There are many different kinds of cancers, but they all have some fundamental characteristics.
Cancer refers to a group of diseases that develop when abnormal cells quickly divide, spreading to other tissues and organs, and compromising their functioning.
Different forms of cancers are named for the areas in which they originate. Cancer that starts in the lungs and spreads to the liver is still called lung cancer.
This wide variety is what makes cancer one of the leading causes of death in the world.
Breast cancer is the most commonly diagnosed cancer in America. (Learn More) Primary risk factors include aging, lack of physical activity, and a family history of cancer. (Learn More) Treatment is usually in the form of surgery, with medications to shrink the tumor and ensure that it does not spread. (Learn More)
Lung cancer is responsible for the most cancer-related deaths. (Learn More) It usually strikes people in their 60s, and symptoms are often innocuous until real problems emerge. (Learn More) Chemotherapy for lung cancer covers palliative care, where the disease has spread to the point where the best use of medication is to make the patient comfortable. (Learn More)
Skin cancer is the most common form of cancer in America. It’s often the result of overexposure to the sun and unsafe use of artificial tanning methods. (Learn More) Depending on the stage of the disease, medication can come in the form of creams and ointments, oral therapy, surgery, and radiation. (Learn More)
The National Cancer Institute writes that the most frequently diagnosed form of cancer in the United States is breast cancer. As many as 270,270 new cases are expected in 2022.
According to the Centers for Disease Control and Prevention, breast cancer develops when cells in the breast grow too rapidly.
The human breast is made up of three main parts: lobules, ducts and connective tissues. Each of these can host cancerous cells. The lobules are glands that produce milk, which is carried by ducts (tubes) to the nipple. Connective tissue holds all the components of the breast together. Most breast cancers start in the lobules or ducts.
As with other forms of cancer, blood vessels and lymph vessels can spread the cancer out of the area of origin. When this happens, the cancer has metastasized.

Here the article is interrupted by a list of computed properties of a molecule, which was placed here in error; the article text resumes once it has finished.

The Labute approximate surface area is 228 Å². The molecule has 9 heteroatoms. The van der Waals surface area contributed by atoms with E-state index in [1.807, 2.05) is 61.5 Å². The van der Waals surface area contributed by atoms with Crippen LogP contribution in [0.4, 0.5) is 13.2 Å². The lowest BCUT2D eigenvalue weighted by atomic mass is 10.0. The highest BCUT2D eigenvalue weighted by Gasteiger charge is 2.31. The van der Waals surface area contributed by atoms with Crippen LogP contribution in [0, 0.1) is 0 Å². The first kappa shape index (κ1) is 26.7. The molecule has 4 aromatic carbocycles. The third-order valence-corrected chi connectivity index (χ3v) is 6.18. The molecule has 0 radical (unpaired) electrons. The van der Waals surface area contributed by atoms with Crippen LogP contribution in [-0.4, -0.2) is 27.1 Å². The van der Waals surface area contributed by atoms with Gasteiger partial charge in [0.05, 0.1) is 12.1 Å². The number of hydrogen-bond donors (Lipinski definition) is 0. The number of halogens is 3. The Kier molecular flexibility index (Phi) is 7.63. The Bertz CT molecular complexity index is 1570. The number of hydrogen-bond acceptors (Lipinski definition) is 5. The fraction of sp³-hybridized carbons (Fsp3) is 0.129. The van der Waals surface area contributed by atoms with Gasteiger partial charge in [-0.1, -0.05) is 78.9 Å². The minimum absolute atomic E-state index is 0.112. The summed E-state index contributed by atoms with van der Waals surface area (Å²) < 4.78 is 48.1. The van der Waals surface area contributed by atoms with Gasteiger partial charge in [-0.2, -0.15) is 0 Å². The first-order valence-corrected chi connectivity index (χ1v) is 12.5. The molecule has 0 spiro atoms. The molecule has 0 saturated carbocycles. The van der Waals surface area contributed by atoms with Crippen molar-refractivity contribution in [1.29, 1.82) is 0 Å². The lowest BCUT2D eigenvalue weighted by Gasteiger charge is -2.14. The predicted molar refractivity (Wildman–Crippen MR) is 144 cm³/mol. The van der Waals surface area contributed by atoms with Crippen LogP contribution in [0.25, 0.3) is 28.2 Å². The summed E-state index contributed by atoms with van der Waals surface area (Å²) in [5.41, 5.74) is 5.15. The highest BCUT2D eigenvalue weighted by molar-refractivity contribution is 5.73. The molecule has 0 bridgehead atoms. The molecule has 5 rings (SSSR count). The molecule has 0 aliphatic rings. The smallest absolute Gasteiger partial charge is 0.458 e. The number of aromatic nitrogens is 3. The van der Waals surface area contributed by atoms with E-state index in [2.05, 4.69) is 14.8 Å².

There are two main kinds of breast cancer:
- Invasive lobular carcinoma, where the cancer cells spread from the lobules to neighboring breast tissues
- Invasive ductal carcinoma, where the cancer cells grow outside the ducts, into other parts of the breast tissue
In both cases, the cancer cells can metastasize to other parts of the body
Research has shown that the risk for developing breast cancer comes down to a combination of factors — primary among them is being female and approaching (and passing) the age of 50.
Even though men do not have the lobules to produce breast milk, they still have the connective tissues where cancerous cells can grow. While rare, men who meet the criteria of other risk factors can develop breast cancer.
It is possible for some women to develop breast cancer even if they do not appear to have any other risks. This can be due to genetics (having a family history of breast cancer), lifestyle, or a completely unknown factor.
As with all diseases, simply having the risk factors does not mean that a person will develop breast cancer. The CDC explains that even though the risk factors are so numerous that most women will have some of them, “most women do not get breast cancer.”
It is still important for women to talk with their doctors about how they can lower their risks (limiting alcohol consumption, cutting out smoking, controlling weight, and being physically active). Regular screenings are always advisable.
Some risk factors for breast cancer cannot be changed or avoided. Women should be aware of how these factors contribute to the likelihood of developing breast cancer.
In addition to age and genetics, women who had early menstrual periods before the age of 12, and who started menopause after 55, will have a higher than average risk of breast cancer because of their longer exposure to hormones.
Women who have fuller breasts (with more connective tissue than fatty tissue) are more likely to get breast cancer, and the density of tissue can make it difficult for mammograms to detect tumors.
Breast Cancer Treatments
Breast cancer can be treated in several ways. Mastectomy, the removal of cancerous breast tissue, also entails the partial or complete removal of the breast itself to ensure that the abnormal cells do not spread to other parts of the body.
The American Cancer Society writes that doctors will also prescribe a course of chemotherapy, to reduce or eliminate the cancer cells. The drugs come in pill form for oral consumption, or they can be delivered intravenously. Regardless of the method of administration, the drugs travel through the bloodstream to get to the cancerous cells.
The medications used to treat cancer are often very powerful, so they cause a variety of side effects in patients. Women receiving chemotherapy for breast cancer will often experience early menopause, hair loss, nausea, and chronic fatigue.
It might also be necessary to use hormone therapy to prevent hormones, especially estrogen, from unwittingly feeding the growth of cancerous cells in breast tissue. These drugs are given with the idea of inducing the ovaries to cease production of such hormones.
Some women might qualify for tamoxifen (Nolvadex) therapy before and after menopause. Postmenopausal women might also get aromtase inhibitors, which have also been theorized to act as preventative agents for the development of breast cancer.
Other medications used at various points of breast cancer treatment include drugs like fulvestrant, an injection that prevents estrogen from attaching to cancer cells; lapatinib and pertuzumab to stimulate the body’s immune system into fighting cancerous cells; and palbociclib, which starves the cancer’s growth.
In order to maximize the chances of effectiveness, doctors will usually prescribe multiple medications, in addition to surgery, radiation, targeted therapy, or hormone therapy. These will likely have a number of unpleasant side effects, but they can be managed with a lot of treatment and give a patient the best chance at beating breast cancer.